On his Fox News show, Sean Hannity falsely claimed that President Obama "seemingly apologiz[ed] for our engagement in the war on terror" when Obama said "[t]he United States is not ... at war with Islam." In fact, in those same remarks, Obama also stated that "Iraq, Turkey, and the United States face a common threat from terrorism" and that "we are committed to a more focused effort to disrupt, dismantle, and defeat Al Qaeda."
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During the April 6 edition of his Fox News program, Sean Hannity falsely claimed that during President Obama's recent trip to Europe, Obama "seemingly apologiz[ed] for our engagement in the war on terror, the war on terror that the 9-11 Commission report said was being waged on us that we weren't paying attention to." Hannity went on to state: "I view this as almost a Dixie Chick-type moment for him." Later in the program, Hannity said of Obama: "When he used the statement earlier that 'the United States is not and will never be at war with Islam,' I was like, 'OK.' There was no president that ever said we were going to have a war against Islam. And it seemed to me like when he was apologizing earlier last week, you know, to Europe for America's arrogance, that this was an attempt to apologize for the toppling of Saddam Hussein and the war on terror." Hannity later added that Obama was "basically apologizing for engaging in a war on terror when the whole conclusion of the 9-11 Commission was they were at war with us." In fact, while Obama stated during his April 6 speech before the Turkish parliament that "[t]he United States is not, and will never be, at war with Islam," Obama also stated that "Iraq, Turkey, and the United States face a common threat from terrorism," that "we share the common goal of denying Al Qaeda a safe-haven in Pakistan or Afghanistan," and that "we are committed to a more focused effort to disrupt, dismantle, and defeat Al Qaeda."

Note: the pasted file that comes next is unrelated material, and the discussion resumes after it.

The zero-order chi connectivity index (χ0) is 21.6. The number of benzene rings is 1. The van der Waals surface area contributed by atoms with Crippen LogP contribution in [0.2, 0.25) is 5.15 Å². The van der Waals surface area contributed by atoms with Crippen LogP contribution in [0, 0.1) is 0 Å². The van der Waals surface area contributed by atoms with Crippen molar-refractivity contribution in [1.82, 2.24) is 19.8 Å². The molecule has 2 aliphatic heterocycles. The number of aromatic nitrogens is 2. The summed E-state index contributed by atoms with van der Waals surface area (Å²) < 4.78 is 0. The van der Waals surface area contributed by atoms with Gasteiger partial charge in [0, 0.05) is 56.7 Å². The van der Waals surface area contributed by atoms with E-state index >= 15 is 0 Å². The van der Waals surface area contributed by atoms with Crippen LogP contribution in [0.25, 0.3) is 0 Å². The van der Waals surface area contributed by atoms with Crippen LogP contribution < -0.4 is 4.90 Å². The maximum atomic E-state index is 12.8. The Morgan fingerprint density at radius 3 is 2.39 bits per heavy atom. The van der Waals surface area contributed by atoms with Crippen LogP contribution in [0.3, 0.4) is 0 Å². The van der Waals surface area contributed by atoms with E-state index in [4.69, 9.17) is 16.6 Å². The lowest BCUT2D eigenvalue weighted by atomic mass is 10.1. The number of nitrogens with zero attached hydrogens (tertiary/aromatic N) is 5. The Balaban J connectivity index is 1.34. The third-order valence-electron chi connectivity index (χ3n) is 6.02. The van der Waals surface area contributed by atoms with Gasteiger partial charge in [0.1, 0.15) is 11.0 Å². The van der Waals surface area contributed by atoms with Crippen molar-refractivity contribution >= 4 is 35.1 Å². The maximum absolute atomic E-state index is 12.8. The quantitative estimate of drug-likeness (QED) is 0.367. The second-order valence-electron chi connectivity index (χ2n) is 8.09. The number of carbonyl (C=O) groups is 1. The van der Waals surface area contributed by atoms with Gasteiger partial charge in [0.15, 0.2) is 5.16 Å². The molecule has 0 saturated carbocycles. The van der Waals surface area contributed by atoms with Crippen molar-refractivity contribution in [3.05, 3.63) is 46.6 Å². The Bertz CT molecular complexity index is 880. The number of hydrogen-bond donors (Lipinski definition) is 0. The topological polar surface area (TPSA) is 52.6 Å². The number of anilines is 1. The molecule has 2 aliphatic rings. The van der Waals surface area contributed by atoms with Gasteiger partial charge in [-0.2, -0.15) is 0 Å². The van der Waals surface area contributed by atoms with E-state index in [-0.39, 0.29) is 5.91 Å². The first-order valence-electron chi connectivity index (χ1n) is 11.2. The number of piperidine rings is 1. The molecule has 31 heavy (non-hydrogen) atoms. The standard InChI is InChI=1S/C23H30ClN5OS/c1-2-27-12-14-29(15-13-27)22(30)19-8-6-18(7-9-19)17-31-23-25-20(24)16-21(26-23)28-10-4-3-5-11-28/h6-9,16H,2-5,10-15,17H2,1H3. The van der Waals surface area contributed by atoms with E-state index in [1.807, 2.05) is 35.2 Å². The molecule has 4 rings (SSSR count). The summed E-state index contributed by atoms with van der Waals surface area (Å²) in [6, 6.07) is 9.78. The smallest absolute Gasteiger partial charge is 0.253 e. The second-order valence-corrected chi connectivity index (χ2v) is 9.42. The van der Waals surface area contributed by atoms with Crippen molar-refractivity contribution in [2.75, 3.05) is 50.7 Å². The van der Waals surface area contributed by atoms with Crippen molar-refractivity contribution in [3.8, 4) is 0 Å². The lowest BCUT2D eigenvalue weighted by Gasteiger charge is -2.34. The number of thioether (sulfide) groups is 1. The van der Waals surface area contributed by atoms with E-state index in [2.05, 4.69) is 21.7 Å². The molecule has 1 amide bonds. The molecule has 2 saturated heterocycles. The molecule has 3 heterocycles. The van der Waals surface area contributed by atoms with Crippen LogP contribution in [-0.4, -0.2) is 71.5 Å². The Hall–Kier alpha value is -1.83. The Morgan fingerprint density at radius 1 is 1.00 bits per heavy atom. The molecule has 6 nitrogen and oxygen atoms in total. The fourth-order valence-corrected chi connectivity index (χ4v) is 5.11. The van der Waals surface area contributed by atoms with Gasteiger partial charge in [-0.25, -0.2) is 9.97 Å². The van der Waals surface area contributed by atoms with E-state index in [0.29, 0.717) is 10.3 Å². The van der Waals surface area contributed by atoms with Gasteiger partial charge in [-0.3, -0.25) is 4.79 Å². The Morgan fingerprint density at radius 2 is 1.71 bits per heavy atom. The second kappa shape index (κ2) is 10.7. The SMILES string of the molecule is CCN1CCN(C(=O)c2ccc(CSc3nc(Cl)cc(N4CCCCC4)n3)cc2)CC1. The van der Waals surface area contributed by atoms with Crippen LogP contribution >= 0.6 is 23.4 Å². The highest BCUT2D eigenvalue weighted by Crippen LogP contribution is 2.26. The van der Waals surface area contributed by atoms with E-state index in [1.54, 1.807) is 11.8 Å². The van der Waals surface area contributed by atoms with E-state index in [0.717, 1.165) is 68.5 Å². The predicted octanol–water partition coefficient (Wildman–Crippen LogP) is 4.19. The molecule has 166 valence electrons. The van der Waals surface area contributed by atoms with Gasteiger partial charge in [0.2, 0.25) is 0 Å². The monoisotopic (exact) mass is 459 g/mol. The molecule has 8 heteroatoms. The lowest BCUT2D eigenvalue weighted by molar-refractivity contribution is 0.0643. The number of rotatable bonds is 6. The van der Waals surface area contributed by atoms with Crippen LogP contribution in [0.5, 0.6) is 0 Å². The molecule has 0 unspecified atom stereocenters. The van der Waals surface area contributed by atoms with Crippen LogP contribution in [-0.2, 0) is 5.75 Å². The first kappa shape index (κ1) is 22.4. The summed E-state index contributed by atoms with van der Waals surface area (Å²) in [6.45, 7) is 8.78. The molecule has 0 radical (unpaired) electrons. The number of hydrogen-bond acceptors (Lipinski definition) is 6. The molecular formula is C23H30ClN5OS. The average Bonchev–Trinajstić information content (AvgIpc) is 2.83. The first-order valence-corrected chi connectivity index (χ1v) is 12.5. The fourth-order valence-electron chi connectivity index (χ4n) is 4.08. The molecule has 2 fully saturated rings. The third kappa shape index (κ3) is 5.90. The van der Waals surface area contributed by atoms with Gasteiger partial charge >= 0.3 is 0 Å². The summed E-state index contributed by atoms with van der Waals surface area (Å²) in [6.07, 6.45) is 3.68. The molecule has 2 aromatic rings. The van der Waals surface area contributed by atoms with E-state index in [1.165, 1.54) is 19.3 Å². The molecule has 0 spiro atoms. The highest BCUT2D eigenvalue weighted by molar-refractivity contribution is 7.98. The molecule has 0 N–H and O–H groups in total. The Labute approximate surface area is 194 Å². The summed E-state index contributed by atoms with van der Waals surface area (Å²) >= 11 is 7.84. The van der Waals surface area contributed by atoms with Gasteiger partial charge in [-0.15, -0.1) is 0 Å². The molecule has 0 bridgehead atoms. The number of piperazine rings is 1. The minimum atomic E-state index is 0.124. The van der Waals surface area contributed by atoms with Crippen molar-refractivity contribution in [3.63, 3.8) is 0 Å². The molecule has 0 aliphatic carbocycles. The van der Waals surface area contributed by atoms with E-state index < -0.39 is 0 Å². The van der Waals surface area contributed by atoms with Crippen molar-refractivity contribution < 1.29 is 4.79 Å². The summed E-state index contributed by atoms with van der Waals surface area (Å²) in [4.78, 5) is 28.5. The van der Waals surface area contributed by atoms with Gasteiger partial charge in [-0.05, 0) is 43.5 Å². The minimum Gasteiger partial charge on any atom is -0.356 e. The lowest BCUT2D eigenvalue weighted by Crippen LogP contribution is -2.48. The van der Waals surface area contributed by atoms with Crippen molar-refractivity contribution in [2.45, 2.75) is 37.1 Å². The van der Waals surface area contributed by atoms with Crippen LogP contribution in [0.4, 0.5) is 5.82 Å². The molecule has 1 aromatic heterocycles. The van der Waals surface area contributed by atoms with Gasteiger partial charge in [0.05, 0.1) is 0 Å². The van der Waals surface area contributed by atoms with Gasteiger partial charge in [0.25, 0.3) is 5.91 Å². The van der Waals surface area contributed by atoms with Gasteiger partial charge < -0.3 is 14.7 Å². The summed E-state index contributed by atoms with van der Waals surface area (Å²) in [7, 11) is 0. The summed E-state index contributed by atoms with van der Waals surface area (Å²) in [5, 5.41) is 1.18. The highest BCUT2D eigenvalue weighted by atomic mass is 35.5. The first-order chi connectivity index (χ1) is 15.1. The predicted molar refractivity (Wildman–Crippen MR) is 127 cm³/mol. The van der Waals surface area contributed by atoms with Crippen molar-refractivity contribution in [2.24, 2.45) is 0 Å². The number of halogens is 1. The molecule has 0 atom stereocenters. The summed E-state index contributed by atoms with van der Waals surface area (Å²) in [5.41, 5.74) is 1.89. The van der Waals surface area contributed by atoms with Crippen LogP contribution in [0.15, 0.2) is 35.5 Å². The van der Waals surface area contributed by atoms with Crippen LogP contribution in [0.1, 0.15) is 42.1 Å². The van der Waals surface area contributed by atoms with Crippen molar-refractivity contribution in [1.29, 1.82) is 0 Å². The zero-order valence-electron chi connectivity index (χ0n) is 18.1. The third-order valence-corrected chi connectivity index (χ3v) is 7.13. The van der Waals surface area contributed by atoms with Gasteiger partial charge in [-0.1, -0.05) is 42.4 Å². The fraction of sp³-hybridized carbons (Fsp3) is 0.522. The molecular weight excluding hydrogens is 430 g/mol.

From Obama's speech:
Make no mistake, though: Iraq, Turkey, and the United States face a common threat from terrorism. That includes the al Qaeda terrorists who have sought to drive Iraqis apart and to destroy their country. And that includes the PKK. There is no excuse for terror against any nation. As President, and as a NATO ally, I pledge that you will have our support against the terrorist activities of the PKK. These efforts will be strengthened by the continued work to build ties of cooperation between Turkey, the Iraqi government, and Iraq's Kurdish leaders, and by your continued efforts to promote education and opportunity for Turkey's Kurds.
Finally, we share the common goal of denying al Qaeda a safe-haven in Pakistan or Afghanistan. The world has come too far to let this region backslide, and to let al Qaeda terrorists plot further attacks. That is why we are committed to a more focused effort to disrupt, dismantle, and defeat al Qaeda. That is why we are increasing our efforts to train Afghans to sustain their own security, and to reconcile former adversaries. And that is why we are increasing our support for the people of Afghanistan and Pakistan, so that we stand on the side of their security, their opportunity, and the promise of a better life.
Turkey has been a true partner. Your troops were among the first in the International Security Assistance Force. You have sacrificed much in this endeavor. Now we must achieve our goals together. I appreciate that you've offered to help us train and support Afghan security forces, and expand opportunity across the region. Together, we can rise to meet this challenge like we have so many before.